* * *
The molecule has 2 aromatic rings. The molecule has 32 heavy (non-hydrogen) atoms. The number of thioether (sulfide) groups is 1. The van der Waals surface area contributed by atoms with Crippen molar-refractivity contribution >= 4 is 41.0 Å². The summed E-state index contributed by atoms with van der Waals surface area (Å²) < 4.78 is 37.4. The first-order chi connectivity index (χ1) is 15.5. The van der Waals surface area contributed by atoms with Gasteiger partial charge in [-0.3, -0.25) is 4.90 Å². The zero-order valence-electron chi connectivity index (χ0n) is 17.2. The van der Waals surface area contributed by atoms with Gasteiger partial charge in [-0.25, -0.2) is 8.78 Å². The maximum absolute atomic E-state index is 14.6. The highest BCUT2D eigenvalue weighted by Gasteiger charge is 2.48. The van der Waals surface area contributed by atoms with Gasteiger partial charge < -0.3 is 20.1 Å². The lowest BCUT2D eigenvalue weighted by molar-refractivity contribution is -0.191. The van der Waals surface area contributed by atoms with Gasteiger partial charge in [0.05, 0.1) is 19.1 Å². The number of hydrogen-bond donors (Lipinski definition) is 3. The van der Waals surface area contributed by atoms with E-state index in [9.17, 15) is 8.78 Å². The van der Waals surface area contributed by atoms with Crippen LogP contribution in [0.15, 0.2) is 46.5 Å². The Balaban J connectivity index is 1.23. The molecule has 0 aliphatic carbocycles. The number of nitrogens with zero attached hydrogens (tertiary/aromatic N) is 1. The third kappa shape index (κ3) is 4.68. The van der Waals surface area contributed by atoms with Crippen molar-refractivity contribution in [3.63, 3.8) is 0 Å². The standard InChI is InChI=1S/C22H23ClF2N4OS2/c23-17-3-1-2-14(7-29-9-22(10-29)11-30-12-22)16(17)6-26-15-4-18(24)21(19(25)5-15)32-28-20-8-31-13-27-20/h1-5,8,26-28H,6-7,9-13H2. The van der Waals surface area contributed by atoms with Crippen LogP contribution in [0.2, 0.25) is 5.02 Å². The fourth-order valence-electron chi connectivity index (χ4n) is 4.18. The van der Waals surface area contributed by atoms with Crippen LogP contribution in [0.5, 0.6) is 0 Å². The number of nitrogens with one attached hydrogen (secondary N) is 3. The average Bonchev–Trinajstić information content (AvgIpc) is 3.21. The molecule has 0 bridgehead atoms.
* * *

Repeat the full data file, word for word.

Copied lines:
The molecule has 2 aromatic rings. The molecule has 32 heavy (non-hydrogen) atoms. The number of thioether (sulfide) groups is 1. The van der Waals surface area contributed by atoms with Crippen molar-refractivity contribution >= 4 is 41.0 Å². The summed E-state index contributed by atoms with van der Waals surface area (Å²) < 4.78 is 37.4. The first-order chi connectivity index (χ1) is 15.5. The van der Waals surface area contributed by atoms with Gasteiger partial charge in [-0.3, -0.25) is 4.90 Å². The zero-order valence-electron chi connectivity index (χ0n) is 17.2. The van der Waals surface area contributed by atoms with Gasteiger partial charge in [-0.25, -0.2) is 8.78 Å². The maximum absolute atomic E-state index is 14.6. The highest BCUT2D eigenvalue weighted by Gasteiger charge is 2.48. The van der Waals surface area contributed by atoms with Gasteiger partial charge < -0.3 is 20.1 Å². The lowest BCUT2D eigenvalue weighted by molar-refractivity contribution is -0.191. The van der Waals surface area contributed by atoms with Gasteiger partial charge in [0.05, 0.1) is 19.1 Å². The number of hydrogen-bond donors (Lipinski definition) is 3. The van der Waals surface area contributed by atoms with E-state index in [9.17, 15) is 8.78 Å². The van der Waals surface area contributed by atoms with Crippen LogP contribution in [0.15, 0.2) is 46.5 Å². The Balaban J connectivity index is 1.23. The molecule has 0 aliphatic carbocycles. The number of nitrogens with zero attached hydrogens (tertiary/aromatic N) is 1. The third kappa shape index (κ3) is 4.68. The van der Waals surface area contributed by atoms with Crippen molar-refractivity contribution in [3.63, 3.8) is 0 Å². The standard InChI is InChI=1S/C22H23ClF2N4OS2/c23-17-3-1-2-14(7-29-9-22(10-29)11-30-12-22)16(17)6-26-15-4-18(24)21(19(25)5-15)32-28-20-8-31-13-27-20/h1-5,8,26-28H,6-7,9-13H2. The van der Waals surface area contributed by atoms with Crippen LogP contribution in [0.2, 0.25) is 5.02 Å². The fourth-order valence-electron chi connectivity index (χ4n) is 4.18. The van der Waals surface area contributed by atoms with Crippen LogP contribution in [0.5, 0.6) is 0 Å². The number of nitrogens with one attached hydrogen (secondary N) is 3. The average Bonchev–Trinajstić information content (AvgIpc) is 3.21. The molecule has 0 bridgehead atoms.